Avoid Conflicts of Interest
We must avoid any relationship or activity that might impair, or even appear to impair, our ability to make objective and fair decisions when performing our jobs. At times, we may be faced with situations where the business actions we take on behalf of IRI may conflict with our own personal or family interests because of the course of action that is best for us personally may not also be the best course of action for IRI. We owe a duty to IRI to advance its legitimate interests when the opportunity to do so arises. We must never use IRI property or information for personal gain or personally take for ourselves any opportunity that is discovered through our position with IRI.
Determining whether a conflict of interest exists is not always easy to do. Employees with a conflict of interest question should seek advice from management. Before engaging in any activity, transaction or relationship that might give rise to a conflict of interest, employees must seek review from their managers or the Human Resources department.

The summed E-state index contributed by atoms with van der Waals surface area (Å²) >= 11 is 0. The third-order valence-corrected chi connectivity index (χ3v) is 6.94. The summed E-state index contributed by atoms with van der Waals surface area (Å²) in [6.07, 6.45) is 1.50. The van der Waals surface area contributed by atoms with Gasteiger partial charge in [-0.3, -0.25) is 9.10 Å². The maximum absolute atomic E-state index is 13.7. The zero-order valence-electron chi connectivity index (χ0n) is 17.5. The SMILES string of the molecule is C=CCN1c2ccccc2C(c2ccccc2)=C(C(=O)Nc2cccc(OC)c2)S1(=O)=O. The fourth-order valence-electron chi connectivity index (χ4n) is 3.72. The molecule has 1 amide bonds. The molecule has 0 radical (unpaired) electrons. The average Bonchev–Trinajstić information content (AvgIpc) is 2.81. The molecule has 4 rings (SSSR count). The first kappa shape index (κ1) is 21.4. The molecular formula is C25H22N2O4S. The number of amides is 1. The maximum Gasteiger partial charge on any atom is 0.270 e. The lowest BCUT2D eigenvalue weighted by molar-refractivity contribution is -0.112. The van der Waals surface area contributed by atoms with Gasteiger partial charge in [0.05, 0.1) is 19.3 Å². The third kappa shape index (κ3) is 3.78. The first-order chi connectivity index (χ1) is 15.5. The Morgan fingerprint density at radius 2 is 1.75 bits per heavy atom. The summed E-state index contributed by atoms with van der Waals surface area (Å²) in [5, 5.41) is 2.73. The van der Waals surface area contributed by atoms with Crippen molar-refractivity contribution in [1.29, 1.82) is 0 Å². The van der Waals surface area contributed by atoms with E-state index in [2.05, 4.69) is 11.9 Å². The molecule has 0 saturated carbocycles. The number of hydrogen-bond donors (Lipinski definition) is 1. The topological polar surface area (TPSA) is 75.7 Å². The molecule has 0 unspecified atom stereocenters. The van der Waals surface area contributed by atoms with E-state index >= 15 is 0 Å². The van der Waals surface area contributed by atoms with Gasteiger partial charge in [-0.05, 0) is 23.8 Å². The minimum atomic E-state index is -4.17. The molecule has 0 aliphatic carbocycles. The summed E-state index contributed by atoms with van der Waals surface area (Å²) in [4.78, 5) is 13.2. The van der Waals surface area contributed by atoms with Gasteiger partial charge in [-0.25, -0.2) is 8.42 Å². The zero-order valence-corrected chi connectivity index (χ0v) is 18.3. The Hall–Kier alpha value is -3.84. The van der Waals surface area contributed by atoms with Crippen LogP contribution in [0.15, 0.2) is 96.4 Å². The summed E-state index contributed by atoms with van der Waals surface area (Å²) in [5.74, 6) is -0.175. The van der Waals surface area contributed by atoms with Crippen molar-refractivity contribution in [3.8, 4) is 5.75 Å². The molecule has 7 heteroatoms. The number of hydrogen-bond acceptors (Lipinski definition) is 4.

Accepting Business Courtesies
Most business courtesies offered to us in the course of our employment are offered because of our positions at IRI. We should not feel any entitlement to accept and keep a business courtesy. Although we may not use our position to obtain business courtesies, and we must never ask for them, we may accept unsolicited business courtesies.
Employees who award contracts or who can influence the allocation of business, who create specifications that result in the placement of business or who participate in negotiation of contracts, must be particularly careful to avoid actions that create the appearance of favoritism or that may adversely affect the company’s reputation for impartiality and fair dealing. You should also refuse a courtesy from a supplier when IRI is involved in choosing or reconfirming a supplier, or under any circumstance that would create an impression that offering courtesies is the way to obtain IRI business.
Meals, Refreshments, Entertainment and Gifts
You may accept occasional meals, refreshments, entertainment, gifts and similar business courtesies that are customary and conform to reasonable ethical practices of the marketplace, provided that they:
• are not inappropriately lavish or excessive
• are not frequent and do not reflect a pattern of frequent acceptance of courtesies from the same person or entity
• do not create the appearance of an attempt to influence business decisions, such as accepting courtesies or entertainment from a supplier whose contract is expiring in the near future
• would not make the recipient uncomfortable discussing the courtesy with their manager, colleague, or having it made known publicly